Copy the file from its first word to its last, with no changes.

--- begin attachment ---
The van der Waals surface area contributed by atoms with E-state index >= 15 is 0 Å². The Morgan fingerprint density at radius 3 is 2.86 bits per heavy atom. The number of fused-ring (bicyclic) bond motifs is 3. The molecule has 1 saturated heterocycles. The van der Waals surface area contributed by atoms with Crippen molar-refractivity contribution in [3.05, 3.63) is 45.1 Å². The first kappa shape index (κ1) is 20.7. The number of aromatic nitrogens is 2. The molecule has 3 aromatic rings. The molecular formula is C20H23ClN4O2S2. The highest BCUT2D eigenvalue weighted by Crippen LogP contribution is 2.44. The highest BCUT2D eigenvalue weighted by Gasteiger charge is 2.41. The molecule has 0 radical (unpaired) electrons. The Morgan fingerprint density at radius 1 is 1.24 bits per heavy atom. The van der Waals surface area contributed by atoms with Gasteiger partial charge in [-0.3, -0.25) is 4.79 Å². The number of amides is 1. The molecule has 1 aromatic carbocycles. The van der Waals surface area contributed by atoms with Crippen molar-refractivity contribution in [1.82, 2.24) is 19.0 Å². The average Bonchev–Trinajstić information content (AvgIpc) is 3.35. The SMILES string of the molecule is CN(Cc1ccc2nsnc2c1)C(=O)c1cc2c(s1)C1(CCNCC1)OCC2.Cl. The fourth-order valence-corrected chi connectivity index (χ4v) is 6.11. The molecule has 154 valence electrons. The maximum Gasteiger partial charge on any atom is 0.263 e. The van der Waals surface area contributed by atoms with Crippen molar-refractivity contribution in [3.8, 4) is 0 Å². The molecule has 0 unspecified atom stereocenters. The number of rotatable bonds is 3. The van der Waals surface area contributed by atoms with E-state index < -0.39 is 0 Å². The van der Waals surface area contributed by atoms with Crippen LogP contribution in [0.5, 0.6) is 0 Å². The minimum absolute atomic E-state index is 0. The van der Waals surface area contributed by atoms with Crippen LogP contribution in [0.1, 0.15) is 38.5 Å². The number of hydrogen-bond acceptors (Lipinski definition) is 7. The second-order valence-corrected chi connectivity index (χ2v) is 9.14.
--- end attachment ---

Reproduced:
The van der Waals surface area contributed by atoms with E-state index >= 15 is 0 Å². The Morgan fingerprint density at radius 3 is 2.86 bits per heavy atom. The number of fused-ring (bicyclic) bond motifs is 3. The molecule has 1 saturated heterocycles. The van der Waals surface area contributed by atoms with Crippen molar-refractivity contribution in [3.05, 3.63) is 45.1 Å². The first kappa shape index (κ1) is 20.7. The number of aromatic nitrogens is 2. The molecule has 3 aromatic rings. The molecular formula is C20H23ClN4O2S2. The highest BCUT2D eigenvalue weighted by Crippen LogP contribution is 2.44. The highest BCUT2D eigenvalue weighted by Gasteiger charge is 2.41. The molecule has 0 radical (unpaired) electrons. The Morgan fingerprint density at radius 1 is 1.24 bits per heavy atom. The van der Waals surface area contributed by atoms with Gasteiger partial charge in [-0.3, -0.25) is 4.79 Å². The number of amides is 1. The molecule has 1 aromatic carbocycles. The van der Waals surface area contributed by atoms with Crippen molar-refractivity contribution in [1.82, 2.24) is 19.0 Å². The average Bonchev–Trinajstić information content (AvgIpc) is 3.35. The SMILES string of the molecule is CN(Cc1ccc2nsnc2c1)C(=O)c1cc2c(s1)C1(CCNCC1)OCC2.Cl. The fourth-order valence-corrected chi connectivity index (χ4v) is 6.11. The molecule has 154 valence electrons. The maximum Gasteiger partial charge on any atom is 0.263 e. The van der Waals surface area contributed by atoms with Crippen molar-refractivity contribution in [3.8, 4) is 0 Å². The molecule has 0 unspecified atom stereocenters. The number of rotatable bonds is 3. The van der Waals surface area contributed by atoms with E-state index < -0.39 is 0 Å². The van der Waals surface area contributed by atoms with Crippen LogP contribution in [0.5, 0.6) is 0 Å². The minimum absolute atomic E-state index is 0. The van der Waals surface area contributed by atoms with Crippen LogP contribution in [0.1, 0.15) is 38.5 Å². The number of hydrogen-bond acceptors (Lipinski definition) is 7. The second-order valence-corrected chi connectivity index (χ2v) is 9.14.